Kiszla: Stroking his moneymaker, Gonzaga forward Drew Timme shakes green cash from the trees

True confession: I walked in the Gonzaga locker room for the sole purpose of getting an up close and personal look at Drew Timme’s moneymaker.

And I’ve got to admit, it’s far more glorious than I could’ve possibly imagined.

“The mustache is my moneymaker,” Timme said Saturday.

He makes big money by stroking a sweet jump shot and his moneymaker. Is this a great country, or what?

In the one-and-done era of college basketball, the dude who looks like White Goodman from the movie “Dodgeball” endures. Timme is the hirsute superstar of the hardwood. He’s a senior on one, last glorious ride through March Madness with the Gonzaga program.

More importantly, his mustache makes Timme the poster child for why the ability of players to capitalize on their name, image and likeness with endorsement deals works. And how that can be a very good deal for college basketball.

Oh, Timme has got some serious offensive skills, but it’s his glorious facial hair that earns him a six-figure income, as he rakes in cash from the likes of Dollar Shave Club and Pringles.

Asked if he would still be hitting big shots for Gonzaga without NIL money, Timme replied: “I’m not going to lie … probably not.”

He plays with a slo-mo mojo Nuggets center Nikola Jokic could appreciate, but  “The Stash” makes Timme an immediately recognizable brand on any court he steps on, anywhere in America.

“You’re going to be a great Shanghai Shark!” a heckler in Ball Arena shouted Friday night at Timme. He just grinned and laughed all the way to the bank, scoring 21 points against Grand Canyon, helping the Zags win their opening game in a tournament where upsets drive the madness for the 14th time in a row.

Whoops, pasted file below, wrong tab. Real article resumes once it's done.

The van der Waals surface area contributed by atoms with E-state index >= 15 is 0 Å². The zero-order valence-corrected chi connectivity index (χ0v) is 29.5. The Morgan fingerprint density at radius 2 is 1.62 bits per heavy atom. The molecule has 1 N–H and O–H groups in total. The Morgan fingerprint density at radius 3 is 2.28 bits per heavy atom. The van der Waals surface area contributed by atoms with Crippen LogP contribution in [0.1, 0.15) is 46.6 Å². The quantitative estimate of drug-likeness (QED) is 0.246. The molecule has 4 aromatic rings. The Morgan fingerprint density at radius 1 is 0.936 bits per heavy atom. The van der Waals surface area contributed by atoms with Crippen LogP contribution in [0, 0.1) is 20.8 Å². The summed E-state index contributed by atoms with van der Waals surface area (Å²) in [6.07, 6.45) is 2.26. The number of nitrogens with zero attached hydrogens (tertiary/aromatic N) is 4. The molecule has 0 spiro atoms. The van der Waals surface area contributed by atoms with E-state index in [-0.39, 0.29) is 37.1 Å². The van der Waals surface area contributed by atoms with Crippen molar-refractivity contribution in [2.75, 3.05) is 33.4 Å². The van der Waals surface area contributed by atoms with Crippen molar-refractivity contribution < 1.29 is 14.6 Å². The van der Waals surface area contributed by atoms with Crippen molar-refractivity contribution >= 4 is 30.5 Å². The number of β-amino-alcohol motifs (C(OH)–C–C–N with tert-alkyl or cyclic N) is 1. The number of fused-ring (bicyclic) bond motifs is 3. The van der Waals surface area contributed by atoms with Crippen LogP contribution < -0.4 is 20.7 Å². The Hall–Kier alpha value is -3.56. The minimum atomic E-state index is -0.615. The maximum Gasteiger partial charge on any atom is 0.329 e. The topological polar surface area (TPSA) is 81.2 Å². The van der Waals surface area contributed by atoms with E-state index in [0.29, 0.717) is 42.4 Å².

These days, three of the most controversial words in college sports are name, image and likeness, which have allowed athletes to take home a piece of the big bucks previously hoarded by big-name coaches who long benefited from dirt-cheap labor.

The absence of meaningful NIL regulation by any governing body, from the NCAA to the United States government, combined with a wide-open transfer portal that allows players to leap from one program to another without so much as a second thought, has turned looking out for No. 1 into all the rage.

But there can be a happy flipside. A year ago, after calculating he would probably be no better than a late second-round pick in the NBA draft, making it uncertain he would stick full-time with a team, Timme hunkered down, did some more math and realized earning at least $500,000 from NIL was a very realistic possibility if he returned for another season at Gonzaga, where basketball has always felt like family to him.

Yes, there is always the possibility that a stack of Benjamins could turn team chemistry into a queasy shade of green, born of envy. “A player that isn’t a starter making a lot of more money than the starters, I could see that as being a problem,” Timme said.

These Zags, however, run loose and …read more

Source:: The Denver Post – Sports


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